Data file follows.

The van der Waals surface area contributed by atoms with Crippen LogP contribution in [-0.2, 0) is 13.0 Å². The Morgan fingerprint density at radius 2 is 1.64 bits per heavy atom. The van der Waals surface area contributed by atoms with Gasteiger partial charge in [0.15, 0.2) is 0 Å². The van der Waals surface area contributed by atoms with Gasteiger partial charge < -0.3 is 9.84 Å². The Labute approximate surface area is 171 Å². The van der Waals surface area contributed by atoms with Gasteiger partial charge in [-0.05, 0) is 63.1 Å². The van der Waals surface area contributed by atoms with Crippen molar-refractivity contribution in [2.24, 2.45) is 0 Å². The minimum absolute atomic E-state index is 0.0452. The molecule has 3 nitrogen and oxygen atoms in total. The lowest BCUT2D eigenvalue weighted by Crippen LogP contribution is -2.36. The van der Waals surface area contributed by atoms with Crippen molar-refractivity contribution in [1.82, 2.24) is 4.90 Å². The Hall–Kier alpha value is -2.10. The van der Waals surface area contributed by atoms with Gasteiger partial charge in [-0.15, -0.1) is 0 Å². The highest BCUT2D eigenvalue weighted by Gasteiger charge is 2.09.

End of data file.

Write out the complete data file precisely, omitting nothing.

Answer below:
The van der Waals surface area contributed by atoms with Crippen LogP contribution in [-0.2, 0) is 13.0 Å². The Morgan fingerprint density at radius 2 is 1.64 bits per heavy atom. The van der Waals surface area contributed by atoms with Gasteiger partial charge in [0.15, 0.2) is 0 Å². The van der Waals surface area contributed by atoms with Gasteiger partial charge < -0.3 is 9.84 Å². The Labute approximate surface area is 171 Å². The van der Waals surface area contributed by atoms with Gasteiger partial charge in [-0.05, 0) is 63.1 Å². The van der Waals surface area contributed by atoms with Crippen molar-refractivity contribution in [2.24, 2.45) is 0 Å². The minimum absolute atomic E-state index is 0.0452. The molecule has 3 nitrogen and oxygen atoms in total. The lowest BCUT2D eigenvalue weighted by Crippen LogP contribution is -2.36. The van der Waals surface area contributed by atoms with Crippen molar-refractivity contribution in [1.82, 2.24) is 4.90 Å². The Hall–Kier alpha value is -2.10. The van der Waals surface area contributed by atoms with Gasteiger partial charge in [-0.15, -0.1) is 0 Å². The highest BCUT2D eigenvalue weighted by Gasteiger charge is 2.09.